Along with mathematics, computer science has the highest drop out rates in the UK, with one in ten students not continuing into second year. Computer science is notoriously difficult and is often seen as being a subject for which people have a natural ability. Yet recent research (Dweck, 2006) shows that less able students such as girls or African American students, for example, can do better than predicted in subjects such as maths or engineering after specific interventions. This research highlights that a person’s theory about their ability, or intellect, shapes their future success in that particular domain. Those who believe that intelligence can be grown and improved – the growth mindset – tend to persevere for longer, believe in effort, display less helplessness after setbacks and do better on class tests than those who think intelligence is a fixed entity – the fixed mindset. This research project developed three mindset interventions which were used in a first year computer science class. The mindset intervention worked best when it was both taught and integrated into the learning design. Those who were in this group showed a shift in mindset after the intervention and a larger increase in test scores at the end of the academic year, compared to the control group. The findings suggest that small changes can be made to students’ experiences which make a big difference to their motivation and performance.
The project aimed to improve learning on the first year Computing Science programming course by introducing interventions based on Dweck’s mindset work on attitudes to learning and intelligence. This was to be achieved via a mix of staff training on Dweck’s work alongside adjustments to the instruction, exercises and support given to students on the course.
Many students behave as though they believe that ability is a fixed commodity and once it has been shown that they can’t do something then they should give up. Dweck (1999) has shown that our mindset towards ability levels has a crucial effect on our learning. She identifies two categories of learners, those with a fixed mindset (the students described above) and those with a growth mindset, who know that persistent effort and attention to data gleaned from failures will lead to the desired learning. Blackwell et al (2007) have shown experimentally that learners move from fixed to growth mindset with suitable interventions, and that test scores improve over time.
Dweck’s work on mindsets highlights a number of ramifications for learning. Those with a fixed mindset tend to be interested only in performance goals – they feel a need to be seen to be achieving well at all times, since this broadcasts their ability to the world; those with a growth mindset know that they can grow their ability and so set learning goals. They are classical deep learners. Those with a fixed mindset tend to disregard formative feedback, since the very idea goes against their belief of ability being essentially fixed; someone with a growth mindset will use all the data available in order to help them learn. In fact, negative feedback of any kind is likely to lead the fixed mindset learner to give up, to display a helpless response, or to avoid, because it represents an insurmountable barrier to further progress.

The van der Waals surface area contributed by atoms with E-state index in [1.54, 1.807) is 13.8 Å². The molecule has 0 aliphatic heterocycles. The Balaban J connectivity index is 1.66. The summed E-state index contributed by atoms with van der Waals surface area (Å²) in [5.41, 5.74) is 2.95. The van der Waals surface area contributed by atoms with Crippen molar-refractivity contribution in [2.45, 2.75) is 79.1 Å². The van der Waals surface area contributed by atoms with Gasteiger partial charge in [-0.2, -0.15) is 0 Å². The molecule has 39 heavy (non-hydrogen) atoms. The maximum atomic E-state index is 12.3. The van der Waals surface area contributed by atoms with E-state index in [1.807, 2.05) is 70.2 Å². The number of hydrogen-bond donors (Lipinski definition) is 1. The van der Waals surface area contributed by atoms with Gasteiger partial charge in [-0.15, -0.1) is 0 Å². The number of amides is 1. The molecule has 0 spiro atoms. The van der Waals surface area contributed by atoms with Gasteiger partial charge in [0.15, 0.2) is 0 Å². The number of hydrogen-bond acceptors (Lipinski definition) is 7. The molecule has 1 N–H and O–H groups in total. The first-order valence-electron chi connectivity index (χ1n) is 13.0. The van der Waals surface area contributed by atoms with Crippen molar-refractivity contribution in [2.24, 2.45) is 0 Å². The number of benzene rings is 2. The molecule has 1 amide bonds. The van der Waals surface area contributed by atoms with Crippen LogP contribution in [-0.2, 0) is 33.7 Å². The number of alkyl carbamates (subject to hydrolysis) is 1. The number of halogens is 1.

The following Dweck-related studies are of particular interest. A study of minority groups at university-level showed that they performed better and were more engaged after learning about mindsets (Aronson et al., 2002). Entering university with a fixed mindset has been shown to affect negatively both students’ self-esteem and grade point average compared with those with a growth mindset (Dweck, 1999). Another study showed that HE students with a fixed mindset completely ignored useful formative feedback after a failure (Mangels et al., 2006). A study of mentors (Heslin et al, 2006) showed that those personally holding a fixed mindset were likely to spend less time with mentees than those holding a growth mindset, further reinforcing the fixed-mindset notion that education is all about showing how much intelligence you have rather than fostering and growing it. Indeed, in a related study (Rosenthal and Jacobson, 1992), teachers were told that pupils in some classes were bloomers (i.e. they had potential), irrespective of their actual ability levels; the pupils in these classes ended up doing better than other pupils of similar ability levels.
Three different Dweck-related teaching interventions were designed.
1. Mindset training
A series of four 10-15 minute teaching sessions were developed for delivery by tutors at the start of their small group, two hour tutorial/lab sessions – to be used over four consecutive weeks early in the term. The tutors were taught about the material for each of these sessions in the week prior to its delivery. Each session involved the tutor talking about a particular aspect of mindsets and then taking the students through a reflective exercise focusing on their own learning experience and relating it to the mindsets work. Tutors were then encouraged to refer back to this material when working with students encountering problems in the lab environment. The four sessions introduced: fixed and growth mindsets; performance and learning goals; responses to feedback; role models and the neuroscience underpinning mindsets. In addition, a short document was created that introduces the fundamental aspects of mindset research.
A crib sheet was created containing a list of questions/hints/pointers for what to do when a student gets stuck. Each item on the sheet linked to a wiki entry explaining the item in much more detail and with examples. Tutors were encouraged to only help students via the crib sheet. So, if a student was stuck, the tutor would work through the diagnostic set of questions on the crib sheet with the student in order to find the problem. The crib sheet was partly inspired by McCartney et al (2007) outlining a collection of 27 ways in which computing students get unstuck.
3. Rubric on making use of feedback